The minutiae of this may be tedious, but thank you for visiting our world. We’re keeping this journal just as much for ourselves for posterity and as a way to let you who care about us know what is going on. Again, thanks to all who are posting comments and emailing us directly.

The Rev.


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Anonymous said...

Hey there guys...didn't sign in or create an account, so I'm posting annonymously...AKA mother of the giver of balls...

Seems to me that I'd rather have hiccups than all of the side effects from the anti-hic medication. I'm sure you will be thinking that a lot in days to come!

I'm proud of both of you for being so strong, yet vulnerable throughout this challenge. You will be the better for having come through this together! We are with you, too...so don't forget that you have shoulders to cry on, or places to vent...or people to watch Tom Green videos with you!!

Love to you both!

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Anonymous said...

Yeah, it's the chemo not the bubalicious or what ever. Baclofen, good stuff, Titainum woman was on that for a while, giver of hats was pleased with the results, even if she wasn't.

Mother of giver of balls should have more patience when dealing with these new fangled kom-put-ers.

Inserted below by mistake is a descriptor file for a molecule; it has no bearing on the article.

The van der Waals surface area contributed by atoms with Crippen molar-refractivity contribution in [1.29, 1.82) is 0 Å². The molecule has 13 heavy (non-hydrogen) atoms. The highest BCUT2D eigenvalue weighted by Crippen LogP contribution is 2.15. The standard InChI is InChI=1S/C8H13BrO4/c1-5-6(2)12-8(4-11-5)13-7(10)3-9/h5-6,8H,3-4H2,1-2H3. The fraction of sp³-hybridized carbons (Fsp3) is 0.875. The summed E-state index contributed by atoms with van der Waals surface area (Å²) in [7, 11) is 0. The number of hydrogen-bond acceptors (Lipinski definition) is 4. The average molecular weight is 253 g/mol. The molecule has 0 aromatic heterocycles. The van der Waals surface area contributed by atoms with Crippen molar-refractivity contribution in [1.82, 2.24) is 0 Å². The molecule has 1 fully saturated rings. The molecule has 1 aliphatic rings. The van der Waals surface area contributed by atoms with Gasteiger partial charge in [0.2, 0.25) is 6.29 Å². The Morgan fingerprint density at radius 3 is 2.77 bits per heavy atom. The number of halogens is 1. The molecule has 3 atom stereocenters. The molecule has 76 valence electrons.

Keep on keepin on....

Andrew Molenda said...

I forgot about the hiccups, those really do suck. You are right about the age difference. I was/am usually the youngest person in treatment. I bought a gameboy last year when I found out how long the chemo treatments took. I think by the 2nd or 3rd cycle I just slept through it all except for the occasional mad dash for the restroom.

Anonymous said...

If Sarah is the Queen of Sap...I'm the Queen of Hiccups! Got them when I was in the womb...it freaked my mom out, having her tummy jumping like that. The only thing that works for me (and whether it will work for drug-induced hiccups, I don't know) is drink a big drink of water and then hold your breath as long as you can. That, or Sarah ask Frank to hiccup for you on command...that's how my 3rd grade teacher always stopped us from hiccupping so we couldn't go get a drink. :( But she was a good teacher, and I've used it a few times with students and it mostly works, too. Didn't sign in...it's JoAnna...love to you both!!!